State and federal anti-discrimination laws in New York prohibit a wide range of discriminatory acts and practices, as well as acts taken in retaliation for opposing or reporting alleged discrimination. Even if an employer is found not to be liable for overt discrimination, such as New York sexual harassment, it could still be liable for retaliation against those who complained of the alleged conduct. A university in upstate New York has been embroiled in controversy for months, beginning with multiple allegations of sexual harassment against a professor and criticism of the university’s handling of complaints. While an investigation purportedly cleared the professor of wrongdoing, a lawsuit now alleges retaliation by the university and several administrators. Aslin, et al. v. University of Rochester, et al., No. 6:17-cv-06847, complaint (W.D.N.Y., Dec. 8, 2017).
Most employment anti-discrimination statutes treat sexual harassment as a type of unlawful sex discrimination. With regard to retaliation, both Title VII of the Civil Rights Act of 1964 and the New York State Human Rights Law specifically identify retaliation as an unlawful practice. 42 U.S.C. § 2000e-3(a), N.Y. Exec. L. § 296(7). Title IX of the Education Amendments of 1972 does not specifically mention retaliation, but the U.S. Supreme Court has ruled that retaliation for reporting alleged Title IX violations is itself an intentional act of sex discrimination. 20 U.S.C. § 1681; Jackson v. Birmingham Bd. of Ed., 544 U.S. 167 (2005).
The controversy that led to the Aslin lawsuit began in September 2017, when the magazine Mother Jones reported allegations of sexual harassment by a professor at the University of Rochester (UR). A group of eight individuals, consisting of current and former professors and a former graduate student, filed a complaint with the Equal Employment Opportunity Commission (EEOC) on September 1, 2017, in which they outlined a series of alleged failures by the university to investigate the matter adequately. UR administrators stated that an internal investigation had been unable to substantiate the allegations. Toward the end of that month, UR initiated a new investigation, to be led by a former chairwoman of the Securities and Exchange Commission and the United States Attorney for the Southern District of New York.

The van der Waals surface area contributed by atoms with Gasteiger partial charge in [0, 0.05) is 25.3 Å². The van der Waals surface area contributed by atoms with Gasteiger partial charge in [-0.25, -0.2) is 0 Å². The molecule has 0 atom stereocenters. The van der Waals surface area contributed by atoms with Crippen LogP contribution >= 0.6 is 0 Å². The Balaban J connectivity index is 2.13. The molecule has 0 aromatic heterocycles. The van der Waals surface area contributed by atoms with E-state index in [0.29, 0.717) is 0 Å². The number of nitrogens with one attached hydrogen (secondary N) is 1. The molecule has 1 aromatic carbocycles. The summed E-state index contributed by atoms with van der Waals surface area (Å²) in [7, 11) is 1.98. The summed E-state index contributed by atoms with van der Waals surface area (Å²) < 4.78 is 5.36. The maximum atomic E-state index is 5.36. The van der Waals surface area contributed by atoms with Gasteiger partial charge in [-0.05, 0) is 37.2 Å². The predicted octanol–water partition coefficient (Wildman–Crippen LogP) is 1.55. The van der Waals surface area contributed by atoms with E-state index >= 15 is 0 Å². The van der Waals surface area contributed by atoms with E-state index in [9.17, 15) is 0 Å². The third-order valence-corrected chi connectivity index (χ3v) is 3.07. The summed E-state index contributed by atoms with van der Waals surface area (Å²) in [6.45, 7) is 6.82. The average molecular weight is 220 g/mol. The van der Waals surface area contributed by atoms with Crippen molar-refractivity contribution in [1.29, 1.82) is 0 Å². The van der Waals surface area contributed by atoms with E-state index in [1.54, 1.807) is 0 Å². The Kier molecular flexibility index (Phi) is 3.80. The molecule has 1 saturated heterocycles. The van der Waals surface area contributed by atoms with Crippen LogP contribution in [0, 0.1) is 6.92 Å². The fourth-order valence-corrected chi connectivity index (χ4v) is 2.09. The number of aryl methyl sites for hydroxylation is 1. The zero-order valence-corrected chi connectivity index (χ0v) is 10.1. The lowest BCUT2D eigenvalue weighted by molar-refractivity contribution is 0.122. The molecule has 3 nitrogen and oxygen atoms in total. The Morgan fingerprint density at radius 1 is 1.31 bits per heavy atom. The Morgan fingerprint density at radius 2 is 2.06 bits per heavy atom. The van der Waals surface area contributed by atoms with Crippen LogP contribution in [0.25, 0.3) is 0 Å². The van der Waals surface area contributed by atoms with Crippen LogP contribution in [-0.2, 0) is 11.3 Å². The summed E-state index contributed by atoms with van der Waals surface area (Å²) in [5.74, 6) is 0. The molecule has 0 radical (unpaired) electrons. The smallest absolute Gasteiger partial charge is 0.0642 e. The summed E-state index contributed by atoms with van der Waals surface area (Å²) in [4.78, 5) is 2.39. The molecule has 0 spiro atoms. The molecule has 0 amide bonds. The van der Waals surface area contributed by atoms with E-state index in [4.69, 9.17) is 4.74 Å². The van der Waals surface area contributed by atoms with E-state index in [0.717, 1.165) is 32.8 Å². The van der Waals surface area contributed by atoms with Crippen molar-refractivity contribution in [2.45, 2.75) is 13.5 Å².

The university became the subject of multiple protests. One UR student went on a hunger strike to demand that the professor at the center of the allegations be fired. A group of 400 professors from around the country urged students to boycott UR. The investigation cleared both the university and the professor of legal wrongdoing in January 2018, although the eight individuals who filed the EEOC complaint were critical of how the investigation was conducted. They had filed their lawsuit in federal court in December 2017. The UR faculty senate censured the professor in February, and he is reportedly set to return to the classroom this fall.
The lawsuit focuses on alleged acts of retaliation against employees who spoke out about the professor’s alleged sexual harassment. The seven current and former professors are all asserting claims for retaliation under Title VII, Title IX, and the NYSHRL. Most are also claiming defamation per se by the UR president and provost. The former graduate student, along with two other plaintiffs, is claiming hostile work environment under Title VII and the NYSHRL.
Phillips & Associates’ sexual harassment lawyers advocate for the rights of New York City employees who have experienced unlawful workplace practices like retaliation following a complaint of sexual harassment. To schedule a free and confidential consultation to discuss your case, contact us today at (212) 248-7431 or online.
More Blog Posts:
New York City Lawsuit Makes Bold Allegations About Sexual Harassment Case, New York Employment Attorney Blog, April 25, 2018
Nondisparagement Clauses Could Interfere with Ability to Assert New York City Sexual Harassment Claims, New York Employment Attorney Blog, April 23, 2018
New York Sex Discrimination, Retaliation Claim Barred by “Ministerial Exception,” According to Second Circuit, New York Employment Attorney Blog, April 18, 2018